Amritjit Singh on the South Asian American Issue

We’re honored to have this endorsement for CQR’s new South Asian American Issue from Amritjit Singh, Langston Hughes Professor of English, Ohio University:

“This rich collection of short stories, poems, and creative non-fiction not only achieves Guest Editor Moazzam Sheikh’s goals but also displays the complex issues of identity and language, diaspora and migration, culture and history, gender and sexuality, experienced today by South Asian American writers. Immigrant identities are almost always in flux, but in their century-old presence in North America, South Asians have not settled on one particular approach to their diverse lives. This “unruly bunch” loves “to talk, argue, holler,” not always choosing to learn from other ethnic and racial histories. Readers, South Asians and others, will have a chance to discover themselves in the voices they hear in these pages.” 

Manil Suri on the upcoming South Asian American Issue

“In a time of mounting distrust of foreign cultures and unprecedented attacks against immigrants, this sweeping collection of writing by a new wave of South Asian writers is an antidote that both transports and illuminates. The irrepressible voices within rage against widely diverse assumptions and stereotypes and yet unite to remind us of the universality of the human condition.” –Manil Suri

Publishers Weekly reviews My Postwar Life

My Postwar Life: New Writings from Japan and Okinawa
Edited by Elizabeth McKenzie. Chicago Quarterly Review Books (, $19.95 trade paper (328p) ISBN 978-0-9847788-0-5

This engaging anthology of short fiction, essays, poetry, photography, and more illuminates the interconnected past of the U.S. and Japan, from WWII up to 2011’s earthquake. Ryuta Imafuku’s essay, “Nagasaki. And Scattered Islets of Time,” is a walk through the suspended reality of post-atomic Nagasaki, accompanied by Shomei Tomatsu’s powerful photos of burn victims, detritus, and seared bamboo stalks. Deni Y. Béchard’s story, “The Deleted Line,” tells of Yukio, a translator who censors a textbook regarding the Battle of Okinawa and is subsequently reprimanded by an old karate master, who explains that to erase the past is “like saying we must let go of our minds, of our spirits.” “The Emperor and the Mayor” is Stephen Woodhams’ candid interview with Hitoshi Motoshima, former mayor of Nagasaki, who was castigated by some for blaming Emperor Shōwa for Japan’s role in WWII. Hiroshi Fukurai’s “Disaster Memories” investigates the radioactive threat of the recently damaged Fukushima Nuclear Power Plant, and Noboru Tokuda’s beautifully illustrated diary from his stint as a young soldier in the Imperial Army during WWII is particularly moving. McKenzie’s (MacGregor Tells the World) collection is a stunning testament to a country’s literal rise from the ashes–casual readers and academics alike will find many of these selections rewarding and informative. Photos & illus. (Sept.)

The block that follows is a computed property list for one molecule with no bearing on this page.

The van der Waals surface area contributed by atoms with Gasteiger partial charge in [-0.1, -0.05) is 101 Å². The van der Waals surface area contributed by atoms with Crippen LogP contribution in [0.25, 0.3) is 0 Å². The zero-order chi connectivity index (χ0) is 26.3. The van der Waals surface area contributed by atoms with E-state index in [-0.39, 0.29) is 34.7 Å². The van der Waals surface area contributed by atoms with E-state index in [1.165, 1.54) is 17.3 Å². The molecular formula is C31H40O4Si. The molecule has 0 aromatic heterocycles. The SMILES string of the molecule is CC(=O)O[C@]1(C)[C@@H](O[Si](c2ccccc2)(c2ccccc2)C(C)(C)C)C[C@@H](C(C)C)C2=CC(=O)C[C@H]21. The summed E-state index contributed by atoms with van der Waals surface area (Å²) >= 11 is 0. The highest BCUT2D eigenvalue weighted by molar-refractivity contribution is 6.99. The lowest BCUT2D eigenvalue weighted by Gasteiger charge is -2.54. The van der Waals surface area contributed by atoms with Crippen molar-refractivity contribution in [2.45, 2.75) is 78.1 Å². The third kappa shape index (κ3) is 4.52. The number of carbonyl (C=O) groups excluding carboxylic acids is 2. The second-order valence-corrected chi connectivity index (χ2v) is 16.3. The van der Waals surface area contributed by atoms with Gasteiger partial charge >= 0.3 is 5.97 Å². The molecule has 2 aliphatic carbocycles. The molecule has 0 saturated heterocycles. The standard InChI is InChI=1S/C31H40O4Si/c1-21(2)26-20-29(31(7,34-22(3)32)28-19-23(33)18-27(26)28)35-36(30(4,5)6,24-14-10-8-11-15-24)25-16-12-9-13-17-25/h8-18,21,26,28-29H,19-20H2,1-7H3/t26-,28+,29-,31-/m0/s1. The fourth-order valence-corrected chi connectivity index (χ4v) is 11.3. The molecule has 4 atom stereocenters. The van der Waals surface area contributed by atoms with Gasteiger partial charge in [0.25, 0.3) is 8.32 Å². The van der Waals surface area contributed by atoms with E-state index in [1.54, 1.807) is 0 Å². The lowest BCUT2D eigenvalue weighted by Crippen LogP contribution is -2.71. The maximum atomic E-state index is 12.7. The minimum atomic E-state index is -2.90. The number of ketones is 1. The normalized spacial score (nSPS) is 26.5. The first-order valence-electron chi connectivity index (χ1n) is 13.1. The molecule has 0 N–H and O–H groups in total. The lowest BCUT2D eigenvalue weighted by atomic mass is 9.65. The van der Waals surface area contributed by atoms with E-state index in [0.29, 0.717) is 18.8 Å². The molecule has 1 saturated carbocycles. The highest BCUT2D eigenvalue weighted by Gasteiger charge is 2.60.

Book Review: The Resurrection of the Body, by Armando Maggi

The Resurrection of the Body: Pier Paolo Pasolini from Saint Paul to Sade, by Armando Maggi, (University of Chicago Press, 2009) is an extremely rigorous study of Pasolini’s final works: the screenplay Saint Paul, the scenario for Porn-Theo-Colossal, the immense and unfinished novel Petrolio, and his notorious final film, Salò or the 120 Days of Sodom, an adaptation of the writings of the Marquis de Sade.

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